Pope Francis wrote that “making a pilgrimage is one of the most eloquent expressions of faith.” A pilgrimage is a spiritual journey to a place made holy by a heavenly encounter. From May 24 through June 3, St. John’s University students Paul Espiritu, Samantha Melendez, Keyla Peyano, and Theresa Vogel had the opportunity to visit one of those very special places: Lourdes, France.
The students were accompanied by Rev. John J. Holliday, C.M., University Chaplain. “As a priest, it was an amazing experience being at Lourdes once again. It is a unique opportunity to encounter people from all over the world in celebrating Mass and hearing confessions. As an administrator at St. John’s University, it was a wonderful experience to spend 10 days with these students, to get to know them better, and to witness their faith and their dedication to serve others. Theresa, Sam, Keyla, and Paul represented our University very well,” he said.
St. John’s University has participated in the St. Vincent de Paul Service Pilgrimage to Lourdes, organized by the North American Volunteers Our Lady of Lourdes Hospitality, for 13 years. This year, the four St. John’s students were part of a group of students from Harvard University, Franciscan University of Steubenville, Duquesne University, Florida State University, and Lee University. The service pilgrimage included two days of orientation and training where the students learned about the story of Lourdes and St. Bernadette and took a walking tour of Lourdes.
On February 11, 1858, the Blessed Mother appeared to a young peasant girl named Bernadette Soubirous in the town of Lourdes in the Pyrenees Mountains in France. Accompanied by her sister and a friend, Bernadette went to the Massabielle Grotto on the banks of the river looking for driftwood to make a fire and sell some firewood to buy bread. Removing her socks to cross the small stream, she heard a great gust of wind in the stillness and looked up toward the grotto where she “saw a lady dressed in white, she wore a white dress, an equally white veil, a blue belt and a yellow rose on each foot.”
In a series of 18 appearances, the Blessed Mother revealed herself as “the Immaculate Conception” and requested that Bernadette “go, tell the priests that the people are to come here in procession and to build a chapel” at the site of the grotto where a spring of water was revealed to Bernadette. Bernadette Soubirous became a saint in 1933.
Since 1858, when Bernadette dug up the spring, 69 cures have been verified by the Lourdes Medical Bureau as “inexplicable” after what the Church claims are “extremely rigorous scientific and medical examinations” that failed to find any other explanation. The Lourdes Commission that examined Bernadette after the visions ran an analysis on the water and found that, while it had a high mineral content, it contained nothing out of the ordinary that would account for the cures. Bernadette said that it was faith and prayer that cured the sick: “One must have faith and pray; the water will have no virtue without faith.”
Bernadette’s request to the local priest to build a chapel at the site of her visions eventually led to a number of chapels and churches at Lourdes. The Sanctuary of Our Lady of Lourdes is now one of the major Catholic pilgrimage sites in the world. One of the churches built at the site, the underground Basilica of St. Pius X, accommodates 25,000 people. Close to five million pilgrims from all over the world visit Lourdes every year to pray and bathe in or drink the miraculous water, believing that they obtain healing of the body and of the spirit.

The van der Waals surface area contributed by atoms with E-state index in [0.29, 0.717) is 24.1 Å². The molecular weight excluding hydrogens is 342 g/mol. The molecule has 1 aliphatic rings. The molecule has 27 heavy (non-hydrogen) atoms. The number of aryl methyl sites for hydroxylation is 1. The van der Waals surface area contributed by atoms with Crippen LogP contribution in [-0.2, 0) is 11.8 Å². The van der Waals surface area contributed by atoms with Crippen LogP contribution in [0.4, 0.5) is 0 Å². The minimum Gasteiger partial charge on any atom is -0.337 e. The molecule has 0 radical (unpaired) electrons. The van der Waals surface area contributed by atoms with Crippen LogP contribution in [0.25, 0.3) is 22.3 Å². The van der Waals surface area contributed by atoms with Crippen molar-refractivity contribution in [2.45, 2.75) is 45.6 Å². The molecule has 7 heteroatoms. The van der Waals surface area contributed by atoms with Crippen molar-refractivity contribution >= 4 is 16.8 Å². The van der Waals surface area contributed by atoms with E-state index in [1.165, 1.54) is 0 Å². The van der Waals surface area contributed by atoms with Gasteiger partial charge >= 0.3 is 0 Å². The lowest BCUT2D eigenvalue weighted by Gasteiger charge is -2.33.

The women in the group from St. John’s volunteered in the piscines (baths), prayerfully assisting women and children bathe in the spring water of Lourdes. “The experience was so profound because I got to pull away from the world that is so self-centered and so self-motivated, and I could focus on serving others,” stated Theresa, an English major in St. John’s College of Liberal Arts and Sciences. “Working in the baths was hard, and I was definitely tired by the end of the week, but the Blessed Mother gave me the strength and humility of Saint Bernadette to power through. It was so freeing to not think about myself and my future but instead to foster my faith with people all around the world.”
Paul graduated in May with a Bachelor of Science degree in Biology. “During the pilgrimage, part of my service was sending off and receiving disabled and sick pilgrims from the local train station coming to Lourdes,” he explained. “Their willingness to overcome the long train rides and extreme heat made me appreciate the work I did.” Paul also worked in the piscines for men and assisted at the daily Rosary and Eucharistic processions.
The students attended daily Mass in several of the beautiful churches and chapels of Lourdes and participated in various prayer services and processions. One of the highlights during the week was a Mass at the Grotto of Lourdes. Fr. Holliday celebrated the Mass, and students assisted as lectors and choir members.
The group’s last day in Lourdes was on Sunday, June 2. After attending Mass, they had time to explore Lourdes and the surrounding area. They enjoyed an English breakfast at Eleanor’s Salon De Thé, and then visited the Funiculaire du Pic du Jer, which is a mountain cable car offering a spectacular panoramic view of Lourdes and the surrounding area. After shopping, they ended the day with dinner at Phi Long, a popular Chinese/Thai/Vietnamese restaurant.
The pilgrimage made a lasting impact on the St. John’s contingent. “For me, this trip to Lourdes was life-changing as it opened my eyes to the reality of critical ailment in the world,” said Paul “I was able to interact with international volunteers from many different countries and the cultural immersion was breathtaking. This was one of the best service opportunities I have ever performed and I definitely recommend it to everyone at St. John's.”